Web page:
I have a number of bird feeders and buy birdseed in bulk. It isn't convenient to store the seed inside, so I have stored it outside, where it is conveniently close to my feeders. Storing the seed securely outdoors has been a problem, however. The problem has persisted for a long time, but I think I may have finally won the battle to protect my seed stash from non-avian predictors.
Plan A: I first used a large plastic bin to store birdseed. The bin had a large capacity, closed securely, and was easy to open. The bin did not last. Animal or animals unknown chewed through the plastic and put a large hole in the side of the bin. I don’t know what animal had gotten into the bin, but I suspected a raccoon. I see raccoons frequently under my feeders.
Plan B: Clearly, a metal container was needed. I found a small trash can that was large enough to hold at least 60 pounds of seed. The can had the usual hinged handles on either side and a tight-fitting lid with a handle in the middle.
Plan C: My memory gets a little foggy here. Whether it was part of Plan B or later, I used a bungee cord to fully secure the trash can lid. This was a short-lived experiment. Some animal—the same one that chewed through the plastic bin?—chewed through the bungee cord. This is also about the time I experienced the bear attack. A bear damaged three feeders and knocked over the trash can, whose lid came off.
Plan D: The bear made it clear that the can needed to be prevented from being tipped over, and the lid needed to be better secured. I came home from Tractor Supply Company with two lengths of strong chain and an assortment of maillons (quick links). I connected a chain from one handle to the other and around a post. The other chain connected the handles on the side of the can and ran through the handle on the lid. That chain was a little tricky, as it was difficult to arrange the chain and tighten the maillon so as to make the lid impossible to lift.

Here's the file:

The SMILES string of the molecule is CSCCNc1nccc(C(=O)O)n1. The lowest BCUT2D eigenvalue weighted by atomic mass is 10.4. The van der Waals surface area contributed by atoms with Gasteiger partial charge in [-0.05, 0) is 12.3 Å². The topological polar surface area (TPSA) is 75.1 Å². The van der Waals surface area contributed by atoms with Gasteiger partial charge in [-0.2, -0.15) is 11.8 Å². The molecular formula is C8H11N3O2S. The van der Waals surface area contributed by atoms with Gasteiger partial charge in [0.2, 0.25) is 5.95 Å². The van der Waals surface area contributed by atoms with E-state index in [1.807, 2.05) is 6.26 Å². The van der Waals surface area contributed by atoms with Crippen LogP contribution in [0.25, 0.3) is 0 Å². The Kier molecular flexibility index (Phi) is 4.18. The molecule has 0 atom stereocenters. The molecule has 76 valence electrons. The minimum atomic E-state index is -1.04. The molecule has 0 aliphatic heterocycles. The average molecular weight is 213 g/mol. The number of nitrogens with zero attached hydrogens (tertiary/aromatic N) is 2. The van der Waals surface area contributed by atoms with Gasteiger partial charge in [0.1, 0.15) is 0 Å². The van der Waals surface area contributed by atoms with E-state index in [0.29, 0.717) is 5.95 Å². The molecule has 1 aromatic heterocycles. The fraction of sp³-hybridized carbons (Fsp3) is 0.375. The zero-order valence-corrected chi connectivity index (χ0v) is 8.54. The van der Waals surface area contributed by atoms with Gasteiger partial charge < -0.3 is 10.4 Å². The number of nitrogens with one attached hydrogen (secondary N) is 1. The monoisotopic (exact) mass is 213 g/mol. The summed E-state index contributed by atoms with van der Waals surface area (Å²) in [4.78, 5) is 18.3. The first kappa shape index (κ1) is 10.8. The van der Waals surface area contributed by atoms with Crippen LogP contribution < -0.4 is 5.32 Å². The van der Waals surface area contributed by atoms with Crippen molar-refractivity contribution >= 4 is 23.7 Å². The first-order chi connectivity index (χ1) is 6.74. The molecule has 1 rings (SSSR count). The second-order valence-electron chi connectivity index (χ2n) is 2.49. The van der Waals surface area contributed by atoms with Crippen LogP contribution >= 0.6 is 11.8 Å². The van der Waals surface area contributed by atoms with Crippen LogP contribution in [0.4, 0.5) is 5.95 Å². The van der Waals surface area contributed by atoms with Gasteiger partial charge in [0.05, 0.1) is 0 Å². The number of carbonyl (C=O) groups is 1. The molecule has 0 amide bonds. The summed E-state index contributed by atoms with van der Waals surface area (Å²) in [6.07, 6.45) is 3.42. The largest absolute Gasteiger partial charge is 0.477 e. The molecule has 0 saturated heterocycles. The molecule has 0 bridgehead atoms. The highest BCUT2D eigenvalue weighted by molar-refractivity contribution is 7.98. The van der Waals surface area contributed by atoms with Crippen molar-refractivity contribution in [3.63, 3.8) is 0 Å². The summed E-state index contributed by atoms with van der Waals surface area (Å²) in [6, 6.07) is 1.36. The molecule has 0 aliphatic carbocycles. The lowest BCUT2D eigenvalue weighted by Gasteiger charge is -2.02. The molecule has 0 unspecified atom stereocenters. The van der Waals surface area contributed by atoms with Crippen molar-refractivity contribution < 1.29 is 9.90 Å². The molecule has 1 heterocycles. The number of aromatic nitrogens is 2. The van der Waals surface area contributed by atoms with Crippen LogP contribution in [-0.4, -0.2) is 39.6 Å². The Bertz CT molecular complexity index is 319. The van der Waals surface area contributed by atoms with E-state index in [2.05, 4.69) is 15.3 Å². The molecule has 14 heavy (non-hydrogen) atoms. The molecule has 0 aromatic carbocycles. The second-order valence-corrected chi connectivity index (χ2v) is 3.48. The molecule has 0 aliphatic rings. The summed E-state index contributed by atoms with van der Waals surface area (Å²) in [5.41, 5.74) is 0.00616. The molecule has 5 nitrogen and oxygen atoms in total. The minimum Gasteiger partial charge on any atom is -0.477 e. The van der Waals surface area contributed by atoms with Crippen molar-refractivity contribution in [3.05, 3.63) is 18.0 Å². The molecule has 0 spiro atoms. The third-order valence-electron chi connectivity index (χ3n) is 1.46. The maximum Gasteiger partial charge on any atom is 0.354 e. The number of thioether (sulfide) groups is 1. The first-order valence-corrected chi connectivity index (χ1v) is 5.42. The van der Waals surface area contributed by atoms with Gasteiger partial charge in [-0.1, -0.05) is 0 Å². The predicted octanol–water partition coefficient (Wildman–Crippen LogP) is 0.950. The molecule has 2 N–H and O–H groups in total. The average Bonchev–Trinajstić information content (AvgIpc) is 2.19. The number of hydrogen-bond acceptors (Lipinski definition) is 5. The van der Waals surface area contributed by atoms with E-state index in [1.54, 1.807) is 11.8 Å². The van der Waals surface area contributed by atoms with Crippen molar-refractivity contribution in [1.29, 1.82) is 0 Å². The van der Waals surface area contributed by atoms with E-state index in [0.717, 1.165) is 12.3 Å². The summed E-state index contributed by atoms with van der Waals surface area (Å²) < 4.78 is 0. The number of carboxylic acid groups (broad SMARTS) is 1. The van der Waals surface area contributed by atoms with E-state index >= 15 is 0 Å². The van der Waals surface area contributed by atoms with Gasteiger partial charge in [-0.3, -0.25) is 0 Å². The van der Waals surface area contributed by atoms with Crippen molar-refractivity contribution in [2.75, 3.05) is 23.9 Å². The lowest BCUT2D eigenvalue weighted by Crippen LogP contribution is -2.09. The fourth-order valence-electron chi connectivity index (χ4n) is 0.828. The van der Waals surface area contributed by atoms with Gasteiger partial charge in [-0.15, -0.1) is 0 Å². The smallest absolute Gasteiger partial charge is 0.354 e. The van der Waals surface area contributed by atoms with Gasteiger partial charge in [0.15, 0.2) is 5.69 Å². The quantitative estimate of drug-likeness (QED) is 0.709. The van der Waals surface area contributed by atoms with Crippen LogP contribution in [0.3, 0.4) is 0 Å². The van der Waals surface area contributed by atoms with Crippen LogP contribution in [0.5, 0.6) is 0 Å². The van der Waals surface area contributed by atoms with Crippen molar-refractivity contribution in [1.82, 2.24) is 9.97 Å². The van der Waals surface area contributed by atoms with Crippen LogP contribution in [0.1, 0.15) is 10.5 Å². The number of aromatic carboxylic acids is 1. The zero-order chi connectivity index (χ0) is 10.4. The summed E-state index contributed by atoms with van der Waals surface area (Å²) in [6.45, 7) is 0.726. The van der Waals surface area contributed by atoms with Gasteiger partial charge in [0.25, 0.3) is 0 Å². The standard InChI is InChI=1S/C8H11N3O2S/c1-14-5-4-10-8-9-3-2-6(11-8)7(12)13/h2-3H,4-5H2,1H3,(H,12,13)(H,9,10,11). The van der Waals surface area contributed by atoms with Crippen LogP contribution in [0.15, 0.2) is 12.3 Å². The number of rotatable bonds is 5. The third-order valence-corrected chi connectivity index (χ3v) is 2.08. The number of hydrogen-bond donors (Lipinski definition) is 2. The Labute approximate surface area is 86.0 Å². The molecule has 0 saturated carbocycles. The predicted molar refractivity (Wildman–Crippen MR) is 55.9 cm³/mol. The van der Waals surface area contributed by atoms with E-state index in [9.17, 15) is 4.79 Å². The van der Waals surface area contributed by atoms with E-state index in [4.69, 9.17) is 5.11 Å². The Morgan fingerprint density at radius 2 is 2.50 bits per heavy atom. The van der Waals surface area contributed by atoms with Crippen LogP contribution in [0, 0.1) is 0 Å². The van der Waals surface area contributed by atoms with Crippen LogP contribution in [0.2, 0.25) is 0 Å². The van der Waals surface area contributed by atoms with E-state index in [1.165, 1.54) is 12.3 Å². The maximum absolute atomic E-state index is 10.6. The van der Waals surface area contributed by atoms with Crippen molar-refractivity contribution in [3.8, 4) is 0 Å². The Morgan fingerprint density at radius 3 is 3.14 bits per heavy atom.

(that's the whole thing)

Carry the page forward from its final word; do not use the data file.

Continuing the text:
This seemed to work well for a while. Not too long ago, however, I got a bit lazy and replaced one of the maillons with a carabiner, which, of course, didn’t need to be unscrewed to get into the seed can. Opening the carabiner was a little tricky, but the task was less time-consuming than opening the maillon. The carabiner made it a bit harder to lock down the lid tightly.
On various occasions, I noticed that the lid had been tilted so as to offer access to the birdseed. Twice, I caught a perpetrator inside the can in the act of eating seed. That miscreant was neither a racoon nor (thankfully) a bear. It was a groundhog! (Groundhogs also are frequent visitors. A groundhog once chewed through a telephone cable and disrupted telephone service.)
Plan E: I headed back to Tractor Supply. Security was more important than convenience! I returned home with a turnbuckle having a hook on one end and an eye on the other. The eye could be attached to the chain with a maillon and the hook could be clipped to a link of the chain. The turnbuckle could then be tightened to make lifting the lid impossible.
Plan E is newly implemented, so its long-term viability has yet to be established, but I think it is going to work. Getting seed out of the trash can is now harder than ever, but I hope it is a task that only I will be performing. (See photos below. Click on photos for enhanced views.)
|Trash can. Note chain around post.|
|Turnbuckle in place atop trash can.|